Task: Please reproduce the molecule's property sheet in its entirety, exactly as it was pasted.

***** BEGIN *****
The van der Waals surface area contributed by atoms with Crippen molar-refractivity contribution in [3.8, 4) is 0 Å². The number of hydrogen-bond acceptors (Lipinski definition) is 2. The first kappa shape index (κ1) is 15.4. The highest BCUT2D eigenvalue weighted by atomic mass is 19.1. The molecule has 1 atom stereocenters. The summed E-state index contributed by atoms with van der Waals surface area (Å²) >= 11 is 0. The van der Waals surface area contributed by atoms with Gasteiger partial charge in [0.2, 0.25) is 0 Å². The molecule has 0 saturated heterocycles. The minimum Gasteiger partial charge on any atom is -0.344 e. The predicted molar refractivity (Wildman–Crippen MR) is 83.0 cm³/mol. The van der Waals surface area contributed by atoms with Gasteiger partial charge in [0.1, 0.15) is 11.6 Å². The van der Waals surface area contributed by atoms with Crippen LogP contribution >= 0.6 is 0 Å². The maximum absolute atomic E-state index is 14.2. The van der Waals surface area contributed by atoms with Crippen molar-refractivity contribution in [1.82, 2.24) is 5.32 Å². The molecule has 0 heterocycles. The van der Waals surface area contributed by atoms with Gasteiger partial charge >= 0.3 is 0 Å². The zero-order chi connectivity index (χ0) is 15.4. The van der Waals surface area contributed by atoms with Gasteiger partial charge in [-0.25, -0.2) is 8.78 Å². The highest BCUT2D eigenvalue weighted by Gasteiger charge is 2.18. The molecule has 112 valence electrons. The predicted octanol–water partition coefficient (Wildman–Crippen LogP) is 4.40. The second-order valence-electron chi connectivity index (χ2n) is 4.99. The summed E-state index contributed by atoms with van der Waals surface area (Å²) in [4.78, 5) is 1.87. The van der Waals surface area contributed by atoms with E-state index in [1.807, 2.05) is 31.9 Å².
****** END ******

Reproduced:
The van der Waals surface area contributed by atoms with Crippen molar-refractivity contribution in [3.8, 4) is 0 Å². The number of hydrogen-bond acceptors (Lipinski definition) is 2. The first kappa shape index (κ1) is 15.4. The highest BCUT2D eigenvalue weighted by atomic mass is 19.1. The molecule has 1 atom stereocenters. The summed E-state index contributed by atoms with van der Waals surface area (Å²) >= 11 is 0. The van der Waals surface area contributed by atoms with Gasteiger partial charge in [0.2, 0.25) is 0 Å². The molecule has 0 saturated heterocycles. The minimum Gasteiger partial charge on any atom is -0.344 e. The predicted molar refractivity (Wildman–Crippen MR) is 83.0 cm³/mol. The van der Waals surface area contributed by atoms with Gasteiger partial charge in [0.1, 0.15) is 11.6 Å². The van der Waals surface area contributed by atoms with Crippen LogP contribution >= 0.6 is 0 Å². The maximum absolute atomic E-state index is 14.2. The van der Waals surface area contributed by atoms with Crippen molar-refractivity contribution in [1.82, 2.24) is 5.32 Å². The molecule has 0 heterocycles. The van der Waals surface area contributed by atoms with Gasteiger partial charge >= 0.3 is 0 Å². The zero-order chi connectivity index (χ0) is 15.4. The van der Waals surface area contributed by atoms with Gasteiger partial charge in [-0.25, -0.2) is 8.78 Å². The highest BCUT2D eigenvalue weighted by Gasteiger charge is 2.18. The molecule has 112 valence electrons. The predicted octanol–water partition coefficient (Wildman–Crippen LogP) is 4.40. The second-order valence-electron chi connectivity index (χ2n) is 4.99. The summed E-state index contributed by atoms with van der Waals surface area (Å²) in [4.78, 5) is 1.87. The van der Waals surface area contributed by atoms with E-state index in [1.807, 2.05) is 31.9 Å².